The battle between Focus on the Family and GLSEN raises a number of questions, issues, and concerns specifically on their debate, and more so in the broader advocacy for federal anti-bullying laws, policy, and funding.
In my last post entitled, School Safety Politically Hijacked? Gay Rights vs. Christians, I highlighted an increasingly heated battle between Focus on the Family, a Christian conservative organization from Colorado, and the Gay, Lesbian, and Straight Education Network (GLSEN), a New York-based organization advocating to redress inequalities stemming from sexual orientation and gender identity/expression issues. Today, I’ll put forth some questions and observations based on this debate.
Looming Questions on Special Interest Advocacy Agendas
A number of questions and observations immediately come to mind as I have watched Candi Cushman, education specialist from Focus on the Family, and Eliza Byard, GLSEN’s executive director, debate in the national media:
- Focus on the Family and GLSEN apparently have a decade-long battle which appears to go beyond bullying issues. There clearly are fundamental social and political beliefs, philosophies, and agendas in conflict here, specifically around the issue of homosexuality. It is concerning to me that school safety is being drawn into a broader political battle.
- GLSEN frequently advances its arguments by citing data. But it’s often GLSEN-sponsored, generated, or affiliated data, surveys, and research. GLSEN boasts that it has its own in-house researchers and has conducted its own data surveys. Focus on the Family also has researched cases where they express concern of the taking away of parents rights through the introduction of curriculum and programs into public. In-house data from advocacy groups is often looked upon with suspicion as to its objectivity, especially when it is presented as the primary source for arguing a public policy and funding interest. People monitoring this issue and attempting to make informed decisions might also be interested in any recent independent research with similar findings which has been conducted and peer-reviewed by academicians not affiliated with any particular advocacy group.
- The bills before Congress framed under “anti-bullying” and “school safety” appear to be civil rights bills (more on that in my next post). To create new civil rights laws under the guise of “school safety” and “anti-bullying” begs the question of whether such efforts to address bullying and school safety will actually unify or divide and fragment efforts to insure safety for all students. It also begs the question: Is the real goal “school safety” and “anti-bullying,” or the advancement of broader social and political special interest group agendas?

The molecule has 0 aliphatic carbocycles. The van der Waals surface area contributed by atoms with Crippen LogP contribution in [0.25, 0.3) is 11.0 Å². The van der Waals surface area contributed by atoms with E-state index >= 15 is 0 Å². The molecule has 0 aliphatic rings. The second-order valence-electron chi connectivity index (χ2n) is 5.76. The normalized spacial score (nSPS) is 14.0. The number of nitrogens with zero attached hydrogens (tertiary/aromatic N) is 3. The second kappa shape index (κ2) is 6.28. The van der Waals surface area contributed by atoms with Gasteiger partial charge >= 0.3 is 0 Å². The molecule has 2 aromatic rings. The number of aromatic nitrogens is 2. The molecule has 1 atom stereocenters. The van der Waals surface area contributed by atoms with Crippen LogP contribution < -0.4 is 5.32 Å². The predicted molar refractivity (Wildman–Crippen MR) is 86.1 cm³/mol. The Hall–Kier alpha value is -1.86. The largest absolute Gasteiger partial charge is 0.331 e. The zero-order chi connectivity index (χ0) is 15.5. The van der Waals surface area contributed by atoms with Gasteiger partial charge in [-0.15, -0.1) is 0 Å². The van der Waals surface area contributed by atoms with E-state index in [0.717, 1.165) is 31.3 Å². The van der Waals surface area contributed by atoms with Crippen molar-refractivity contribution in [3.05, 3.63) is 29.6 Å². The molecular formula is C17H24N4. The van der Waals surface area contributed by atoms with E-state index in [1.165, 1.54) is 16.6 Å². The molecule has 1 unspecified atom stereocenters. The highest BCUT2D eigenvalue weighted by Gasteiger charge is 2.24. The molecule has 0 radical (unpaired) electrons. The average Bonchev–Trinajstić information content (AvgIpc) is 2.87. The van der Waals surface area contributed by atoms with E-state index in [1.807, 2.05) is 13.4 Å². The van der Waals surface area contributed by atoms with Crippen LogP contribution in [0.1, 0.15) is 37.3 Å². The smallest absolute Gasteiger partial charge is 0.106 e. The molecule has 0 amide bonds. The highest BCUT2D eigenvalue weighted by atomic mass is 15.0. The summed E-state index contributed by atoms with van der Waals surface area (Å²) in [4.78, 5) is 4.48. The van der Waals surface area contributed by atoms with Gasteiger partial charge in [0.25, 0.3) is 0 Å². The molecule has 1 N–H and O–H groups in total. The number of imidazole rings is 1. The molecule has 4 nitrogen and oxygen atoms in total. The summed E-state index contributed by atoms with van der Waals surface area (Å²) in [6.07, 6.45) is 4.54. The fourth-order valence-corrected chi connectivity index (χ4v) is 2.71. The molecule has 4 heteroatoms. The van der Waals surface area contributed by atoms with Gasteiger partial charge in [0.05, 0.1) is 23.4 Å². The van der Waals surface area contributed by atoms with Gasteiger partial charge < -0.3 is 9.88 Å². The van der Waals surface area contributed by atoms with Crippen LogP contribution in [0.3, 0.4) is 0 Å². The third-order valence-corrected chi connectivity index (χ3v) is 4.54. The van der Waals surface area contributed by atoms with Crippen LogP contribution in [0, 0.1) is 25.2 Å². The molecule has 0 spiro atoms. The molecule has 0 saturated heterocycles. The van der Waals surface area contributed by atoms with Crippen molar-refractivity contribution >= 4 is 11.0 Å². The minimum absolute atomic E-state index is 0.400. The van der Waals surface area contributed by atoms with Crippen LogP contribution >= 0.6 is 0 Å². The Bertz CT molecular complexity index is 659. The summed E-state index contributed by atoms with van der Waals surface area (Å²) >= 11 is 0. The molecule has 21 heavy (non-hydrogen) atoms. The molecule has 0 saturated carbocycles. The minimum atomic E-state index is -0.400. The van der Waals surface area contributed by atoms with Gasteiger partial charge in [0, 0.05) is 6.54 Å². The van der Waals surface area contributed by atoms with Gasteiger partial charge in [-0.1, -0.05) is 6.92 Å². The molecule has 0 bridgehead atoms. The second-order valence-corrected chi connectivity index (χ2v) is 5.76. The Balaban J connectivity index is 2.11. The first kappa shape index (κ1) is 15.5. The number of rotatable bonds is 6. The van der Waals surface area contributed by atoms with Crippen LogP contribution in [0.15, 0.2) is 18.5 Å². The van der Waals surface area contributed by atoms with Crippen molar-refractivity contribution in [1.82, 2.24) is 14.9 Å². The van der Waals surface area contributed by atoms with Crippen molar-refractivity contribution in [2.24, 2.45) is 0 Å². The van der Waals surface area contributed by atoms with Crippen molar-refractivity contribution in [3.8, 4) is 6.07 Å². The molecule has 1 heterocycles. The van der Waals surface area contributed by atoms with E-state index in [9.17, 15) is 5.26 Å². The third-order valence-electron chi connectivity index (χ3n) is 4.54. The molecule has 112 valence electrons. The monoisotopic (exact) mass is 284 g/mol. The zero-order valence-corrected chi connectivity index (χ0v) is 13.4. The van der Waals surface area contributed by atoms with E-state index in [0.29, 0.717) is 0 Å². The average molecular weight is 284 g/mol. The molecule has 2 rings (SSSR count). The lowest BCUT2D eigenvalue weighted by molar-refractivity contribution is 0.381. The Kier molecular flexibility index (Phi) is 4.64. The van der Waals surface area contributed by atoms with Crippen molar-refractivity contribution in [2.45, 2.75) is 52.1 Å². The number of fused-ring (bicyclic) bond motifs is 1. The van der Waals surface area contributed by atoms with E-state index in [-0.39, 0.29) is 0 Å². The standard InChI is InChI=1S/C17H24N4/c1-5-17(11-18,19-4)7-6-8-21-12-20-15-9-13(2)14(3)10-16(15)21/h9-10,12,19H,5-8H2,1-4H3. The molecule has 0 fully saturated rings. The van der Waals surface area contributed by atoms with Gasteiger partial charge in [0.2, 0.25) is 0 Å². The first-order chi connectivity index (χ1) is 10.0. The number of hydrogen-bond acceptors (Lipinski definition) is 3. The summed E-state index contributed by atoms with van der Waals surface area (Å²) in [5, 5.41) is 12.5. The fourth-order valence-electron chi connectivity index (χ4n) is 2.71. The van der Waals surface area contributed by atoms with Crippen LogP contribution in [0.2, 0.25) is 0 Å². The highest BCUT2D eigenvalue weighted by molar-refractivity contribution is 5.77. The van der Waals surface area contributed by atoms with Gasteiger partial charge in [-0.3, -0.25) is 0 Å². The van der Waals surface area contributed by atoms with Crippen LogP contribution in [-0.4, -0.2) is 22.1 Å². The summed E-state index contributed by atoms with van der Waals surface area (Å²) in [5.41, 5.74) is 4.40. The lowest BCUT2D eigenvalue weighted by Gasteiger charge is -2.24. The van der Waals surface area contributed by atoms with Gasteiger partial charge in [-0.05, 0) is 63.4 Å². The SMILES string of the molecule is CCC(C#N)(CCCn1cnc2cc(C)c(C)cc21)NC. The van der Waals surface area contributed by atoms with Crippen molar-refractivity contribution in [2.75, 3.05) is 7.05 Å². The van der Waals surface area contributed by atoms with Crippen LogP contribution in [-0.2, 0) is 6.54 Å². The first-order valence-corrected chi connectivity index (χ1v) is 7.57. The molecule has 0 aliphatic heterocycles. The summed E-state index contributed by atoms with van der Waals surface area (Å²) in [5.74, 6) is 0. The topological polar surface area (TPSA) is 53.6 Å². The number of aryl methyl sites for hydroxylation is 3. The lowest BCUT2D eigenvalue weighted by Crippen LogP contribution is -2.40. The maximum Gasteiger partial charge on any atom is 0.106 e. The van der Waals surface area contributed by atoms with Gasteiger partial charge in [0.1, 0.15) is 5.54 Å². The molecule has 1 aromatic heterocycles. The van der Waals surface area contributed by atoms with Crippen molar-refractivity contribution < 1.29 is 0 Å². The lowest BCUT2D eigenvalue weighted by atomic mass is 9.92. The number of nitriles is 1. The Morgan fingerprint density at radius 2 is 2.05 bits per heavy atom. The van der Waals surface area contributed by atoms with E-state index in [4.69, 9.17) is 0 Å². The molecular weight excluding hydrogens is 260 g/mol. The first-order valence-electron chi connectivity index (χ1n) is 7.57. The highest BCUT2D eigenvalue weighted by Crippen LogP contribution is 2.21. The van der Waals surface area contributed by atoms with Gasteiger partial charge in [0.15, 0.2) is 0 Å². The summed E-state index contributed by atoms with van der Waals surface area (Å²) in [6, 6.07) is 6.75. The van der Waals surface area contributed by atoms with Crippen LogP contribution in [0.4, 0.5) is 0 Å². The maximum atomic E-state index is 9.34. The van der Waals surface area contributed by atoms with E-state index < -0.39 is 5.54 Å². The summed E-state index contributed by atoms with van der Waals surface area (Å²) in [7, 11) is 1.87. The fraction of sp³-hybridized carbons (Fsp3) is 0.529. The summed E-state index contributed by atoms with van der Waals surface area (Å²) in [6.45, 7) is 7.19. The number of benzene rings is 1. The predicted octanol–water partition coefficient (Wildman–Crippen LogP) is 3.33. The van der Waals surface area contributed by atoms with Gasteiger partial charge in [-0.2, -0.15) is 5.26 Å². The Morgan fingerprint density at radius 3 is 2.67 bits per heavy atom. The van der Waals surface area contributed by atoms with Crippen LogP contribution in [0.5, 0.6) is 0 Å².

- First Lady Michelle Obama has taken on a national campaign against youth obesity. Given that obesity is one of the top, if not the top, reasons why children are bullied, should there be a special protected class in a federal anti-bullying law for obese children? How about children with red hair and freckles who are bullied and harassed? And also don’t forget kids who wear glasses, kids who have physical disabilities or learning impairments, kids whose clothing and shoes are less expensive and attractive than those of other students, etc. — they, too, are bullied and harassed. In other words, while the advocacy underway now is to create a protected class via enumeration of LGBT language (“sexual orientation” and “gender identification”) into federal law, what about the other subgroups of bullied children? Why create a protected class for one group of bullied students and not all? What if obese children are not enumerated into law — does that make their bullying less worthy of awareness and action than LGBT students? And why do we need a federal law when local school district policies, along with existing criminal and civil law, already exist to address bullying behaviors? Can’t a teacher address inappropriate behavior inconsistent with school policies and student conduct codes without a federal law requiring him/her to do so? Or are there reasons for targeting schools which would meet other objectives of the advocates?